When considering ketamine treatment, Maxwell recommends paying very close attention to the set and setting.

“The set is your mindset — your feelings, thoughts, mood, intentions, personality, etc. — and acts as your guide. The setting is the environment (physical, cultural, social) where you journey,” she says. “Set and setting are important, because ketamine is a suggestive medicine. This means that what you’re around, thinking, and feeling will impact where the medicine will take you.”

How To Research Options

Overall, the future is looking very bright in the ketamine-healing sphere. In fact, most wellness professionals have excitement for all of its potential. Despite this, access to the drug is still quite a challenge.

“Fortunately, exciting developments are creating opportunities for mental health professionals to work with ketamine with their own clients,” says Goldberg. “Journey Clinical focuses on decentralizing and democratizing psychedelic-assisted psychotherapy. This is empowering individual counselors to help clients do psychedelics while staying in their home practices.”

Local ketamine clinics provide a safe environment, where patients have relationships with their healers. From dosing to the training, this is a good way to determine if ketamine therapy is right for you.

“We are also seeing exciting innovation within the clinic model, with Field Trip Health recently announcing the launch of the ‘Kap Co-Operative’ program. This enables independent psychedelic therapists to practice at their locations,” Goldberg adds.

“I think it’s a great move, and will really help a lot of people discover ketamine.”

Jenn Sinrich

View all posts by Jenn Sinrich

Jenn Sinrich is a freelance editor, writer and content strategist located in Boston, Massachusetts. She received her BA in journalism from Northeastern University and has more than a decade of experience working for a myriad of female-focused publications including SELF, Parents, Women's Health, BRIDES, Martha Stewart Weddings and more. When she's not putting pen to paper (or, really, fingers to keyboard), she's enjoying the most precious moments in life with her husband and daughter.

Dr. Ben Medrano

This post was medically approved by Dr. Ben Medrano

Dr. Ben Medrano is a board certified psychiatrist specializing in Integrative Psychiatry, Ketamine Assisted Therapy and Psychedelic Harm Reduction and Integration. He received his MD from the University of Colorado School of Medicine with additional training in the Urban Underserved Track (CU-UNITE). Dr. Medrano is most known for his work with ketamine assisted therapy and is the former Senior Vice President and US Medical Director of Field Trip Health - the largest in-office ketamine assisted therapy practice to date. He continues to sponsor Field Trip clinics as a local medical director at multiple sites on the East Coast allowing him to further the field of psychedelic assisted therapy and research.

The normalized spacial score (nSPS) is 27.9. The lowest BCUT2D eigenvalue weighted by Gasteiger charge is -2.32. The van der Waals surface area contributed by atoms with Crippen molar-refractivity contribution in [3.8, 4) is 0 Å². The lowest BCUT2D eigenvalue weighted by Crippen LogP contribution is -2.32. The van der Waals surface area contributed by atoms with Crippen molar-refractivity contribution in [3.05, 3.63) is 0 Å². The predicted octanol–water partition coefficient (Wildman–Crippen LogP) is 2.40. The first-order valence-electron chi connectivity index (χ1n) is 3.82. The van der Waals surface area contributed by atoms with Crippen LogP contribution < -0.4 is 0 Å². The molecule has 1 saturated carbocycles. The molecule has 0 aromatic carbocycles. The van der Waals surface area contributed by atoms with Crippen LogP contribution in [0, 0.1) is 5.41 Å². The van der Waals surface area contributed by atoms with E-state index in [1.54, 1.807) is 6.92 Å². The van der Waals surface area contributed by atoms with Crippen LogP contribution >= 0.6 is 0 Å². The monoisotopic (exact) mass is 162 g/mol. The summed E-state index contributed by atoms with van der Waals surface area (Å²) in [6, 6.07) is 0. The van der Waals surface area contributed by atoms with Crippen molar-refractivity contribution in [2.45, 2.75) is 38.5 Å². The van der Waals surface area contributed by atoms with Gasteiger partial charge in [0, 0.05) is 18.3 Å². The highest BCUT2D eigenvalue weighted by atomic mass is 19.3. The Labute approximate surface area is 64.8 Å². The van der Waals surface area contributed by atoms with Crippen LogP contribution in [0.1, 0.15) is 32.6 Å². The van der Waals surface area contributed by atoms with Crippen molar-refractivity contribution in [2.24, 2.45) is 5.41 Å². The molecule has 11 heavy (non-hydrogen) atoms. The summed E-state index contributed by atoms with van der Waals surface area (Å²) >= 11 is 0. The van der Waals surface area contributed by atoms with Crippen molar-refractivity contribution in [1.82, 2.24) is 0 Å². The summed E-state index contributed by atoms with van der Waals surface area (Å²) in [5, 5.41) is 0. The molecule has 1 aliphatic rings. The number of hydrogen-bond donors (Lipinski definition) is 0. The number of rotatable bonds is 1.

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Comments (2)

  • Tammy L Barker
    February 28, 2022 at 5:00 am Reply

    I’m really interested in trying this theropy , to see if it helps me in my depressed and anxiety moods. I’m on medical, I’m in northern California, where can I get help with this?

  • Dianne Miller
    August 9, 2022 at 6:59 am Reply

    I found it interesting when you brought up Ketamine therapy, an infusion method involving administering a small amount of the medicine through an IV. The procedure involves helping with a small amount of the medication, usually less than you’d receive for anesthesia during surgery or a similar process. You’ll lay down in a secluded room, wear an eye mask, or listen to soothing music to optimize the experience.
    Many people with treatment-resistant depression (commonly defined as a lack of adequate response to at least two oral medications) have a positive response to ketamine treatment.